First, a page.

In a former road station in Kjula outside Eskilstuna, the unique road and traffic collections are kept. The collections consist of around a hundred machines and vehicles from throughout the 20th century, together with thousands of objects of various sizes and designs, all of which are connected to road history.

In the road and traffic collections, there are almost 10,000 inventoried objects, among these more than a hundred vehicles and large machines from most of the 20th century, all connected to the history of road maintenance, its working vehicles and machines, as well as the people who worked at the road system. The archive and photo collections are in Arboga.

The objects mainly span the period 1900–1980, with a few exceptions. The collection's oldest and probably heaviest item is part of a Bronze Age road from Malmö that was found during excavations prior to the construction of the new Ring Road around the city. It weighs six tons. Among the smallest and lightest items can be mentioned lead seals for sealing various items. These weigh just over a gram each.

Among the vehicles is one of Sweden's first graders, a Wehr from around 1923 that can still be started and driven. It is also used repeatedly at public events. Here you can also find tools and implements for building and maintaining roads, measuring instruments for road staking and balancing during road construction, as well as road signs and signs, which includes everything from hand-made signs made when needed, to standardized road signs from 1931 onwards.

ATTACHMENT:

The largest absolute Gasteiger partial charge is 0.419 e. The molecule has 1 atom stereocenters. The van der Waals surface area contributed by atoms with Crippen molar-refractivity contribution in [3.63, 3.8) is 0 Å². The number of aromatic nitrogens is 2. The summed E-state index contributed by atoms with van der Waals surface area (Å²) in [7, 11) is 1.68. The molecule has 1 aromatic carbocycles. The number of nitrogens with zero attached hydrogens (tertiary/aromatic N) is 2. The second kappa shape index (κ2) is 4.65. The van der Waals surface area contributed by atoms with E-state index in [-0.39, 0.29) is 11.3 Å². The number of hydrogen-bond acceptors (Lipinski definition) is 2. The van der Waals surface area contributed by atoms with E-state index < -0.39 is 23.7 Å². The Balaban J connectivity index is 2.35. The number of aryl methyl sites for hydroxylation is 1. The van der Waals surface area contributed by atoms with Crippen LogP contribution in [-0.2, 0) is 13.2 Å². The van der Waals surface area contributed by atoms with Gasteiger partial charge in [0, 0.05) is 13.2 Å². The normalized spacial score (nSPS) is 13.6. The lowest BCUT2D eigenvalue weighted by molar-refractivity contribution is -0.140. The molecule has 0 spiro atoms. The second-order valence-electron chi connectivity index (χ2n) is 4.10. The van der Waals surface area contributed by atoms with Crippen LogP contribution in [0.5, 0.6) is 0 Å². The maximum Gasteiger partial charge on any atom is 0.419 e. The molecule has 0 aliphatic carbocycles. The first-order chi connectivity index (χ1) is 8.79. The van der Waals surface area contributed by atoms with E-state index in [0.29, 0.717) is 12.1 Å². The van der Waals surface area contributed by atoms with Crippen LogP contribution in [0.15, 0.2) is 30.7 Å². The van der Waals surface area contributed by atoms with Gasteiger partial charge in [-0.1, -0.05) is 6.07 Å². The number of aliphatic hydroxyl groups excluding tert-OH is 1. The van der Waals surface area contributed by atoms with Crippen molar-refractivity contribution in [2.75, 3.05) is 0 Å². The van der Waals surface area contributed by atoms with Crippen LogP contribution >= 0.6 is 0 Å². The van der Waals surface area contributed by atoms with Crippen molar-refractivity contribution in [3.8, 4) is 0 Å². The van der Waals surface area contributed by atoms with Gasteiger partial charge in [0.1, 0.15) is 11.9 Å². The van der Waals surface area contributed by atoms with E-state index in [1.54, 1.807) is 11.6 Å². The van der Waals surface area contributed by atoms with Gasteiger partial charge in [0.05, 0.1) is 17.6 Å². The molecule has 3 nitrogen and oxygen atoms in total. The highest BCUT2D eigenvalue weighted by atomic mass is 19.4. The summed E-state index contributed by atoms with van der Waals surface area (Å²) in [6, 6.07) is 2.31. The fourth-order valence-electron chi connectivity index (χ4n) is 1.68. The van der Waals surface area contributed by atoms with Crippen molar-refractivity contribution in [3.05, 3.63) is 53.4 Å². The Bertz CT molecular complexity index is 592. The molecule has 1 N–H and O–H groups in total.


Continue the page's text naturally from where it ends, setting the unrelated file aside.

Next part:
Once a year, the Machine History Day is usually organized in Kjula. Then road historical vehicles and machines of various kinds are shown and machines such as backhoes, shovels and graders work in the large gravel pit. The day is organized in collaboration with the Machine History Association.


The road station in Kjula was built in 1938 and was used as such until 1978. The collections were moved there from Sweden's Road Museum in Borlänge when the museum was closed in 2012. The Swedish Road Administration's museum was inaugurated in 1991 in connection with the then Swedish Road Administration's 150th anniversary. In the years 1985 to 1990, there was a simpler exhibition hall in Malmköping. When the Swedish Road Administration and Banverket ceased to exist in 2010 and the Swedish Transport Administration was formed, the museum followed and became one of the Swedish Road Administration's museums, then under the name Sweden's Road Museum. Until its closure in 2012, Sweden's Road Museum was located in Pylonen, at the Swedish Transport Administration's headquarters in Borlänge.

Since 2018, the road and traffic collections have been part of SMTM.